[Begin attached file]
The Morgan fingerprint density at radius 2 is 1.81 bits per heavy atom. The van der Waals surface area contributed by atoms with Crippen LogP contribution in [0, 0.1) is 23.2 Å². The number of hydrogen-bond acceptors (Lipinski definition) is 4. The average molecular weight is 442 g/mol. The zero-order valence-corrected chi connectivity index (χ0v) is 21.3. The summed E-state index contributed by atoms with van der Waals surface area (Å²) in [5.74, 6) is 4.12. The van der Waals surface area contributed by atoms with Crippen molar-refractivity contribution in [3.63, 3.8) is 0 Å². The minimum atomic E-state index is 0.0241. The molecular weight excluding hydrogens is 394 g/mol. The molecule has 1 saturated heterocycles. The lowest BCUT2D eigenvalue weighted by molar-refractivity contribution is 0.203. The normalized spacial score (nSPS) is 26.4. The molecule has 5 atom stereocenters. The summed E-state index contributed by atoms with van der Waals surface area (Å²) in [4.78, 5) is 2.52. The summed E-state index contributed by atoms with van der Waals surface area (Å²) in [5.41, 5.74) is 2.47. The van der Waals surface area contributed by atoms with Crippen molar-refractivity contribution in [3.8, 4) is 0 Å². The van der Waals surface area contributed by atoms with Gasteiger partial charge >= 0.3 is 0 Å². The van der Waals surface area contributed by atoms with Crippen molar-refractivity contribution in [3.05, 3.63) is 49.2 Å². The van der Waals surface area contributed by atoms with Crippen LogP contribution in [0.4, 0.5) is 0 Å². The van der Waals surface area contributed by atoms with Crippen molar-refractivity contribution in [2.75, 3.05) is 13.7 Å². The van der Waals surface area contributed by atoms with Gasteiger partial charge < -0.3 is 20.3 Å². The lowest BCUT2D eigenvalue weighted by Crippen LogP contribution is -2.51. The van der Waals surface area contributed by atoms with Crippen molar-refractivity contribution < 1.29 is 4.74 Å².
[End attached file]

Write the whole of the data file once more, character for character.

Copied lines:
The Morgan fingerprint density at radius 2 is 1.81 bits per heavy atom. The van der Waals surface area contributed by atoms with Crippen LogP contribution in [0, 0.1) is 23.2 Å². The number of hydrogen-bond acceptors (Lipinski definition) is 4. The average molecular weight is 442 g/mol. The zero-order valence-corrected chi connectivity index (χ0v) is 21.3. The summed E-state index contributed by atoms with van der Waals surface area (Å²) in [5.74, 6) is 4.12. The van der Waals surface area contributed by atoms with Crippen molar-refractivity contribution in [3.63, 3.8) is 0 Å². The minimum atomic E-state index is 0.0241. The molecular weight excluding hydrogens is 394 g/mol. The molecule has 1 saturated heterocycles. The lowest BCUT2D eigenvalue weighted by molar-refractivity contribution is 0.203. The normalized spacial score (nSPS) is 26.4. The molecule has 5 atom stereocenters. The summed E-state index contributed by atoms with van der Waals surface area (Å²) in [4.78, 5) is 2.52. The summed E-state index contributed by atoms with van der Waals surface area (Å²) in [5.41, 5.74) is 2.47. The van der Waals surface area contributed by atoms with Crippen molar-refractivity contribution in [3.8, 4) is 0 Å². The van der Waals surface area contributed by atoms with Gasteiger partial charge >= 0.3 is 0 Å². The van der Waals surface area contributed by atoms with Crippen molar-refractivity contribution in [3.05, 3.63) is 49.2 Å². The van der Waals surface area contributed by atoms with Crippen LogP contribution in [0.4, 0.5) is 0 Å². The van der Waals surface area contributed by atoms with Crippen molar-refractivity contribution in [2.75, 3.05) is 13.7 Å². The van der Waals surface area contributed by atoms with Gasteiger partial charge < -0.3 is 20.3 Å². The lowest BCUT2D eigenvalue weighted by Crippen LogP contribution is -2.51. The van der Waals surface area contributed by atoms with Crippen molar-refractivity contribution < 1.29 is 4.74 Å².